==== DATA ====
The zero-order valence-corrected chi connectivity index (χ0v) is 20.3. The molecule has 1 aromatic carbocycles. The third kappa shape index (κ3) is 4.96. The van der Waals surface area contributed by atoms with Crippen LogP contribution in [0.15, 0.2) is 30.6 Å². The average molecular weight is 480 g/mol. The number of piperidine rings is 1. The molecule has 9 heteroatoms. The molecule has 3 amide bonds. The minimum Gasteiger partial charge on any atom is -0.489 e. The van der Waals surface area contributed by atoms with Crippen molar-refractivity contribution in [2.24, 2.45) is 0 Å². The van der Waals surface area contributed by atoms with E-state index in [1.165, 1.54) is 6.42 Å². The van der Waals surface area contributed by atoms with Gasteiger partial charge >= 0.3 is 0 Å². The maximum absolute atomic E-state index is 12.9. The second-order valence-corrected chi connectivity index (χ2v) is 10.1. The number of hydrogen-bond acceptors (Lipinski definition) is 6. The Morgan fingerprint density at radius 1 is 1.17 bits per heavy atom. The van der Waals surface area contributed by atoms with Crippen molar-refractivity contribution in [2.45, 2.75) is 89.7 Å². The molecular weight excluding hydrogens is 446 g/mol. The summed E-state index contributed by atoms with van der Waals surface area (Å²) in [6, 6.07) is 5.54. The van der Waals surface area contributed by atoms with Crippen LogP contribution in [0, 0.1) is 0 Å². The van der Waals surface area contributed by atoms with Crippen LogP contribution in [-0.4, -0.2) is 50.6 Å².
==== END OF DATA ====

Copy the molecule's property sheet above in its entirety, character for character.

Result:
The zero-order valence-corrected chi connectivity index (χ0v) is 20.3. The molecule has 1 aromatic carbocycles. The third kappa shape index (κ3) is 4.96. The van der Waals surface area contributed by atoms with Crippen LogP contribution in [0.15, 0.2) is 30.6 Å². The average molecular weight is 480 g/mol. The number of piperidine rings is 1. The molecule has 9 heteroatoms. The molecule has 3 amide bonds. The minimum Gasteiger partial charge on any atom is -0.489 e. The van der Waals surface area contributed by atoms with Crippen molar-refractivity contribution in [2.24, 2.45) is 0 Å². The van der Waals surface area contributed by atoms with E-state index in [1.165, 1.54) is 6.42 Å². The van der Waals surface area contributed by atoms with Gasteiger partial charge >= 0.3 is 0 Å². The maximum absolute atomic E-state index is 12.9. The second-order valence-corrected chi connectivity index (χ2v) is 10.1. The number of hydrogen-bond acceptors (Lipinski definition) is 6. The Morgan fingerprint density at radius 1 is 1.17 bits per heavy atom. The van der Waals surface area contributed by atoms with Crippen molar-refractivity contribution in [2.45, 2.75) is 89.7 Å². The molecular weight excluding hydrogens is 446 g/mol. The summed E-state index contributed by atoms with van der Waals surface area (Å²) in [6, 6.07) is 5.54. The van der Waals surface area contributed by atoms with Crippen LogP contribution in [0, 0.1) is 0 Å². The van der Waals surface area contributed by atoms with Crippen LogP contribution in [-0.4, -0.2) is 50.6 Å².